Friday, 16 June 2017 - 11:45am

Photo credit: Rhonda Moore (Twitter: @R_mmoore)


Last night, the Public Policy Forum recognized Chuck Strahl, a former federal cabinet minister and Manning Centre board member, for his contributions to public policy development.

After accepting a Peter Lougheed Award from the Public Policy Forum, Strahl shared the remarks below with the audience (check against delivery). We decided to post his comments and share them with a broader audience as Strahl touched on a very important point when it comes to public policy – Canada has succeeded because we have embraced democracy and the rule of law.

As Strahl notes, nebulous terms like ‘social license,’ and environmental radicals determined to block the Kinder Morgan pipeline and other development projects, could jeopardize our nation’s ability to continue to grow and thrive going forward…


'Canada has always been a land of great potential, but sometime around the middle of the 20th century, a war-weary Canada seriously got down to the business of building a better country. And we became a very good country – not perfect, of course, but a good country that is the envy of much of the thoughtful and onlooking world. It wasn't primarily Canada's natural wealth or even our citizenry that made us better, it was really a series of public policy initiatives that set us apart. In those crucial post war years we chose a particular fork in the road- we chose democracy and the rule of law – and that has made all the difference.

I'm a political partisan, and I believe that certain public policies will strengthen Canada going forward, while others will make her weaker.  Other political players and parties have different policies, and to be honest, sometimes their initiatives have proven to be at least as good as mine. But Canada has thrived despite – or perhaps because of – all kinds of different political leadership: Conservative, Liberal, NDP, Progressives, Social Credit – we even survived and thrived when a separatist Party held sway in Quebec. But always, always despite our differences on the public policy front, we became a better country because we believed in democracy, and we respected the rule of law.

Today, Canada stands at another crossroad. The path we've followed is no longer as clear or straightforward as it once was. Undefined 'social license' and political groupthink is replacing the rule of law, and because social license doesn't actually have a definition or any rules, we risk falling back to a time when the person with the biggest stick has the most authority.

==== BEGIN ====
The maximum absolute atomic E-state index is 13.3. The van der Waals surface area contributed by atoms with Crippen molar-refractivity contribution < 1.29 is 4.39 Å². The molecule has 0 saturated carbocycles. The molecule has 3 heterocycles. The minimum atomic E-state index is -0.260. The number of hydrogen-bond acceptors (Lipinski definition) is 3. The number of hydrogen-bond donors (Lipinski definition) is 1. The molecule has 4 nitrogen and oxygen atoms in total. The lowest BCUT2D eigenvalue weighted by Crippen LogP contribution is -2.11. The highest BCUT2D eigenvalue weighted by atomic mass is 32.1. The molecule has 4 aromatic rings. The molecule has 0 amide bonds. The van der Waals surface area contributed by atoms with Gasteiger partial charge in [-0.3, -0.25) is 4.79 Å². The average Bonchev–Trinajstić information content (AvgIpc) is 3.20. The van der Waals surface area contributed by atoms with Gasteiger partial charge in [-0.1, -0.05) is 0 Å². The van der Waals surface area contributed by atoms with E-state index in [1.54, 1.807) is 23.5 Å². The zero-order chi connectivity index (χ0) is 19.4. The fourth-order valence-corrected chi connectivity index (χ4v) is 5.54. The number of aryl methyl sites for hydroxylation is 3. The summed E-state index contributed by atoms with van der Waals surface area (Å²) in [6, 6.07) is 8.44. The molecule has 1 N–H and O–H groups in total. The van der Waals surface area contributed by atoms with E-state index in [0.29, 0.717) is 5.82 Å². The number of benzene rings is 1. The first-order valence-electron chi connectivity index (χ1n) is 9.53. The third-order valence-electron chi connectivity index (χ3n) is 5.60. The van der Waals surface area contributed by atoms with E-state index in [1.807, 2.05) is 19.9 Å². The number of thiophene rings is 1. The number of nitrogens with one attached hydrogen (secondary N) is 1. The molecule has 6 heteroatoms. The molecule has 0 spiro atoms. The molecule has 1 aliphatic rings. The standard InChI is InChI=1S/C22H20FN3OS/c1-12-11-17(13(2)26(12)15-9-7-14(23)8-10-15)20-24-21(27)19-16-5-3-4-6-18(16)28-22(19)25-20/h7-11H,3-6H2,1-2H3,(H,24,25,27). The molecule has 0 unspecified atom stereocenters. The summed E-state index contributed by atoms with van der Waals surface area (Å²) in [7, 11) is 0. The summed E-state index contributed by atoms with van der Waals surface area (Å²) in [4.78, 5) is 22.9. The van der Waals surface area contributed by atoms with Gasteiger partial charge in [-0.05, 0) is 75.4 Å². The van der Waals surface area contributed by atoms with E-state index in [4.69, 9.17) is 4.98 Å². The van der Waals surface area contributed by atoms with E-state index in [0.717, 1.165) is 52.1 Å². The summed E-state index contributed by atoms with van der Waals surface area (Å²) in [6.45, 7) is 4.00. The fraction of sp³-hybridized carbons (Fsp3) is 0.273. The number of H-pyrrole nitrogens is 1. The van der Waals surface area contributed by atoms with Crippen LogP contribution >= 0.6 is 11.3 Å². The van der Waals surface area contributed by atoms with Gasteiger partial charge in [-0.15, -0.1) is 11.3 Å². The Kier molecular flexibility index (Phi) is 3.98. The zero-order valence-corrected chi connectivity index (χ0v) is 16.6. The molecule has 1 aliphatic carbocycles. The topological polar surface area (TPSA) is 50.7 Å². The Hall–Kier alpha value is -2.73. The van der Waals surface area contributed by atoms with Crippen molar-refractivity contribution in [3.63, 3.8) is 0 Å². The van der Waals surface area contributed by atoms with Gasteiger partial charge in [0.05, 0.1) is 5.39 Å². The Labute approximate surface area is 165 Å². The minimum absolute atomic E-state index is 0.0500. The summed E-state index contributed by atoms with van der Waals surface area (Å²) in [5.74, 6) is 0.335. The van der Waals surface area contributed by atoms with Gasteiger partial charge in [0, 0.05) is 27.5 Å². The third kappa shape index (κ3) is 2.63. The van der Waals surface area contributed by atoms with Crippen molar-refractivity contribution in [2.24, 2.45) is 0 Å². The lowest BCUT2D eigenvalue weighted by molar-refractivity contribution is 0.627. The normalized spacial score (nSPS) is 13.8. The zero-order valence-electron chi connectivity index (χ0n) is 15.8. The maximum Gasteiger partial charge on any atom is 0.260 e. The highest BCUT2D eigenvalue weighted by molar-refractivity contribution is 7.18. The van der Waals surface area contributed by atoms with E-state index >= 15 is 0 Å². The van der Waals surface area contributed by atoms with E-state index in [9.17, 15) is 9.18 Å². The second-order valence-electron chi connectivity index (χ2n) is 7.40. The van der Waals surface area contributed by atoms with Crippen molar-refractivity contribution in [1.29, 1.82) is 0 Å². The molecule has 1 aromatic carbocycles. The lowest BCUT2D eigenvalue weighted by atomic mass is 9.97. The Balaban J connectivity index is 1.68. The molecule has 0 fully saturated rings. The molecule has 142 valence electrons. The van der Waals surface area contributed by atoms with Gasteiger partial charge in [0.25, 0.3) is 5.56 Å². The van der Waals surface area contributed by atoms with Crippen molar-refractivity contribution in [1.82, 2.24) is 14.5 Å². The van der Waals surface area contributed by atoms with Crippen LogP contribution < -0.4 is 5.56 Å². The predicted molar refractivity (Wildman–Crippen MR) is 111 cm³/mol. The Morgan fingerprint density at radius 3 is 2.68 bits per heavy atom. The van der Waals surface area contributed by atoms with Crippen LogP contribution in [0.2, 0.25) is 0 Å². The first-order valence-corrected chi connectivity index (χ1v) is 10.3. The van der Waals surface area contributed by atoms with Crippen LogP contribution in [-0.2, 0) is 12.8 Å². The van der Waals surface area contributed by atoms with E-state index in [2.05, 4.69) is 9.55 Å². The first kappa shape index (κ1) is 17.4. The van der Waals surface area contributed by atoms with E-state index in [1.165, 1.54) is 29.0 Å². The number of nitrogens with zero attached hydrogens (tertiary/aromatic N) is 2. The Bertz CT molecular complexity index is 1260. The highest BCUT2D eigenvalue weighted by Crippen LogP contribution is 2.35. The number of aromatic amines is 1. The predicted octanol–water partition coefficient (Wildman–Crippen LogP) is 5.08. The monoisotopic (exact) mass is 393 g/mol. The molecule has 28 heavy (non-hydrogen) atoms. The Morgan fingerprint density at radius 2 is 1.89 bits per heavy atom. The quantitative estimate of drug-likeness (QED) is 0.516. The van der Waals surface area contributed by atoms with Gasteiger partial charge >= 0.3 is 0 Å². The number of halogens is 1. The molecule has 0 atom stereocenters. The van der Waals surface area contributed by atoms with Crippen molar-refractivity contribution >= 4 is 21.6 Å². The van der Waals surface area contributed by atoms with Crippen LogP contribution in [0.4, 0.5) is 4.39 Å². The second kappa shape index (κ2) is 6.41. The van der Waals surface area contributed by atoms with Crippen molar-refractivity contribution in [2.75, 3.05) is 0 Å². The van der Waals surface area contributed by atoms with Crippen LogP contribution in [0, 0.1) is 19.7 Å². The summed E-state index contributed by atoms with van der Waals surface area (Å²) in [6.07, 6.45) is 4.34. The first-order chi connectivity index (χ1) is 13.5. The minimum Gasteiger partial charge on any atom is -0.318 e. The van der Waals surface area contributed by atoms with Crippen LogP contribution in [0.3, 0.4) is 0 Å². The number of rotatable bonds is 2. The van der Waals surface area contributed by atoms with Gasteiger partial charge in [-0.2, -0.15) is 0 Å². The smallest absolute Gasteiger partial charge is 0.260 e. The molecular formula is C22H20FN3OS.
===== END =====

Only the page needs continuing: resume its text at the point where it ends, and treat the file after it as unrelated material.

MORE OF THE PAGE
Of course, we've always had local, provincial and national 'interest groups' and campaigns, and their presence is a reassuring part of the democratic process.  The ability to pressure or influence our democratic institutions and leaders will always be a litmus test of a healthy society. But doing so while routinely ignoring the rule of law is both risky and reckless.  It may seem like good fun or even effective in the short term to run roughshod over rules, regulations, and the rights of others, but democracy only works – long term – if we color within the lines of the law.

Which leads me to the proposed Kinder Morgan pipeline to the west coast. Pipelines – like any infrastructure that travels through multiple jurisdictions – will always be controversial, which is why we have in place the toughest rules and environmental regulations in the world. The approval process is complicated, takes many years to complete, is properly expensive and thorough, but in the end, there are rules that apply to everyone.  The "rules" extend right up into the Constitution of Canada, which unequivocally gives the federal government the right to approve a pipeline in the national interest. Which they have done.

So although the public policy issues are different, we are once again faced with a similar fork in the road.  If project proponents – not just for pipelines but also wind and solar farms, mining companies, renewable hydro projects – or for that matter, residential land developers or high tech start-ups – do not believe they will get a fair hearing, that the rule of law has morphed into a 'malleable suggestion', then we will not build a better country going forward.  Whether you like the project or not, we had better hope that Kinder Morgan starts and completes its properly and duly approved pipeline, because if it fails it will not be a victory for the environmental movement, it will be a failure of democracy and the further weakening of the rule of law.'

Public policy advocates know their ideas will not always hold sway. C'est la vie. But if the rules of the game are allowed to become 'there are no rules', then we should be very worried, indeed.  Good public policy, fearlessly advocated, massaged by the democratic process, and then enforced by the rule of law will build a better Canada.  We will not like nor recognize our country if it fails to choose this path.